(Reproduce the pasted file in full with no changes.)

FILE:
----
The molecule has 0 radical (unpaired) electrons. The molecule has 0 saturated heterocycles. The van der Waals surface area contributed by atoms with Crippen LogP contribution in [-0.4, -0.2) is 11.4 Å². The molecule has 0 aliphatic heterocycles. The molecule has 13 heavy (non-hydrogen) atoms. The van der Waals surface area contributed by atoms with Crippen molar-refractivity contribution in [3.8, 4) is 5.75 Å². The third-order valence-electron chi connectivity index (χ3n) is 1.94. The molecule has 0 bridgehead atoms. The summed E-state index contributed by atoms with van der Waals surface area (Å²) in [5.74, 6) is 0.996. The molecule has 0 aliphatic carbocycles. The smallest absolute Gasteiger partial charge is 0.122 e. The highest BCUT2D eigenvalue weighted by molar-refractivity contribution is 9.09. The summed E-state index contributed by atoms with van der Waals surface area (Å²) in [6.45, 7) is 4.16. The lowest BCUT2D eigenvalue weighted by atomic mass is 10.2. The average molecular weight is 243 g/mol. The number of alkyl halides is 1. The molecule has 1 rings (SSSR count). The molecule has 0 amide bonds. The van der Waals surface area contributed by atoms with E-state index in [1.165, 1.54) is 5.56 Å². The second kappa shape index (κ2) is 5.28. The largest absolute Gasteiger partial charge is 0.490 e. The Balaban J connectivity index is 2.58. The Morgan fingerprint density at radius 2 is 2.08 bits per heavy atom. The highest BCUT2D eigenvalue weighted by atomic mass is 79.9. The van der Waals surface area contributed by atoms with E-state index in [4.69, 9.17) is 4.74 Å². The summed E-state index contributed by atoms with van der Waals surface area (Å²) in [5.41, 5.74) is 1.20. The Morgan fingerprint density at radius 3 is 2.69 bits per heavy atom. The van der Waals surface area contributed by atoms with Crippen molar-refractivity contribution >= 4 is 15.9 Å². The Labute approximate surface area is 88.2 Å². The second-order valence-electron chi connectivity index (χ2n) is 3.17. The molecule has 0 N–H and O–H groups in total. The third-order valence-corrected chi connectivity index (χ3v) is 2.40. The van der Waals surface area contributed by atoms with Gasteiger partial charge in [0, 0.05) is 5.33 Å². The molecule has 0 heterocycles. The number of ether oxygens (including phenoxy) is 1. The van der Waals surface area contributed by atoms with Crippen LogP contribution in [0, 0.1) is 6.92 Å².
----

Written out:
The molecule has 0 radical (unpaired) electrons. The molecule has 0 saturated heterocycles. The van der Waals surface area contributed by atoms with Crippen LogP contribution in [-0.4, -0.2) is 11.4 Å². The molecule has 0 aliphatic heterocycles. The molecule has 13 heavy (non-hydrogen) atoms. The van der Waals surface area contributed by atoms with Crippen molar-refractivity contribution in [3.8, 4) is 5.75 Å². The third-order valence-electron chi connectivity index (χ3n) is 1.94. The molecule has 0 bridgehead atoms. The summed E-state index contributed by atoms with van der Waals surface area (Å²) in [5.74, 6) is 0.996. The molecule has 0 aliphatic carbocycles. The smallest absolute Gasteiger partial charge is 0.122 e. The highest BCUT2D eigenvalue weighted by molar-refractivity contribution is 9.09. The summed E-state index contributed by atoms with van der Waals surface area (Å²) in [6.45, 7) is 4.16. The lowest BCUT2D eigenvalue weighted by atomic mass is 10.2. The average molecular weight is 243 g/mol. The number of alkyl halides is 1. The molecule has 1 rings (SSSR count). The molecule has 0 amide bonds. The van der Waals surface area contributed by atoms with E-state index in [1.165, 1.54) is 5.56 Å². The second kappa shape index (κ2) is 5.28. The largest absolute Gasteiger partial charge is 0.490 e. The Balaban J connectivity index is 2.58. The Morgan fingerprint density at radius 2 is 2.08 bits per heavy atom. The highest BCUT2D eigenvalue weighted by atomic mass is 79.9. The van der Waals surface area contributed by atoms with E-state index in [4.69, 9.17) is 4.74 Å². The summed E-state index contributed by atoms with van der Waals surface area (Å²) in [5.41, 5.74) is 1.20. The Morgan fingerprint density at radius 3 is 2.69 bits per heavy atom. The van der Waals surface area contributed by atoms with Crippen molar-refractivity contribution >= 4 is 15.9 Å². The Labute approximate surface area is 88.2 Å². The second-order valence-electron chi connectivity index (χ2n) is 3.17. The molecule has 0 N–H and O–H groups in total. The third-order valence-corrected chi connectivity index (χ3v) is 2.40. The van der Waals surface area contributed by atoms with Gasteiger partial charge in [0, 0.05) is 5.33 Å². The molecule has 0 heterocycles. The number of ether oxygens (including phenoxy) is 1. The van der Waals surface area contributed by atoms with Crippen LogP contribution in [0, 0.1) is 6.92 Å².